NFDX report, part 1 of 8
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NFDX report, part 1 of 8
This message is sent by WA1ION@xxxxxxxxxxxxx (Mark Connelly )
The October 1995 Newfoundland DXpedition
"Brazil Nuts" or "Of Moose And Men"
Musings by Jean Burnell, Dave Clark, Mark Connelly, Neil Kazaross,
and Jim Renfrew, narrated by Bruce Conti.
Once again, the Lawlor's Hospitality Home in Cappahayden,
Newfoundland was converted into "The DX Inn" as DXers from the
United States and Canada descended upon this north Atlantic coastal
community for a week of unparalleled DX. Plans for this 8 - 15
October DXpedition began taking shape shortly after the results of
a successful Spring '95 NF DXpedition were published. Jean Burnell
of St. John's, NF took care of all the initial arrangements for what
was to be the largest group yet since these DXpeditions began back
in 1991. Much of the planning was facilitated by e-mail communications,
as participants in this and previous NF DXpeditions bounced their ideas
and intentions off each other. The following are the accounts of the
individual October '95 NF DXers in addition to my own comments,
beginning with DXpedition coordinator Jean Burnell.
"This was the fourth "Newfoundland DXpedition" for which I played
"host", but each event has been very different from the others. This
DXpedition had the largest contingent of DXers, and we were active for
longer than before. I am very grateful to my wife, Stephanie Kaiser,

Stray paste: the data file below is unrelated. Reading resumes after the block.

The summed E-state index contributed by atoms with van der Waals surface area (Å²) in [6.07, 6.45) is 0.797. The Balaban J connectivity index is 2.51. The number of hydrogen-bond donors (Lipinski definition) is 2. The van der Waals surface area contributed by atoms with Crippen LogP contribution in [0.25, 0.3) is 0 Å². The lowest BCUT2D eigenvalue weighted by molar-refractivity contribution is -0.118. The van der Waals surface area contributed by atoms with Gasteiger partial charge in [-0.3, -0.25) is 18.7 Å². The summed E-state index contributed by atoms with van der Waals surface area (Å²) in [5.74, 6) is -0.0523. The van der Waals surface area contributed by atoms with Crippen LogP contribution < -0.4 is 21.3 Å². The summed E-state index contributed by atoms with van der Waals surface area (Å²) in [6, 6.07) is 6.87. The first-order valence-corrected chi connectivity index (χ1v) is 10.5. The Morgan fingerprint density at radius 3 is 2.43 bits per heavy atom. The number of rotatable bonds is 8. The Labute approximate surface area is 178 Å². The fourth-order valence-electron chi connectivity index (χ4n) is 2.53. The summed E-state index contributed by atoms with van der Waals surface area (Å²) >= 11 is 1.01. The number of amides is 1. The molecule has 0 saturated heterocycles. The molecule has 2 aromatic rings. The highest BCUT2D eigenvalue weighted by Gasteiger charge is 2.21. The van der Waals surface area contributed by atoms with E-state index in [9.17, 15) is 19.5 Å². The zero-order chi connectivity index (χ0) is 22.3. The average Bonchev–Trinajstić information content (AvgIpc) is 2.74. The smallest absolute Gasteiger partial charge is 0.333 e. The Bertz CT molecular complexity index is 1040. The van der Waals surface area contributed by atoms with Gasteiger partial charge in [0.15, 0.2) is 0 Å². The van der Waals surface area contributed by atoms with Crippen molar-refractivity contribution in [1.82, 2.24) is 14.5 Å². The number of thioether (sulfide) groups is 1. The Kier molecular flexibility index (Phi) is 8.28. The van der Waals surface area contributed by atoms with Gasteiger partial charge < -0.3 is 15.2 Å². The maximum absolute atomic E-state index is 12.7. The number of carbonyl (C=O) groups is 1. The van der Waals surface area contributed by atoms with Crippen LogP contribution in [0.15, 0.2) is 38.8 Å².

for helping me get everything ready, and for ferrying thousands of
meters of wire, receivers, a table, food, etc. to Cappahayden.
I thought the effort was worth it ! It was a lot of fun to DX
again with the veterans of previous DXpeditions (Neil Kazaross,
Bruce Conti, and Mark Connelly), and it was a pleasure to welcome
two new NewfounDXers (Jim Renfrew and Dave Clark). The quality
of the DX was very good, also. The highlights for me were the
unprecedented numbers of Argentineans and Uruguayans, the ever-
challenging low-powered Brazilians, and the exciting run of Kenyans
we bagged on the last evening. I was pleased finally to have a solid
log of Macedonia on 810 kHz, which was only a very tentative 10-second
log during NF DX II back in 1993. Dave Clark and I also indulged in
an occasional foray into the tropical bands. We were rewarded with
a suite of 60 and 90-meter All India Radio stations, including the
outlet in Gangtok, which "counts" as the DX country Sikkim. I was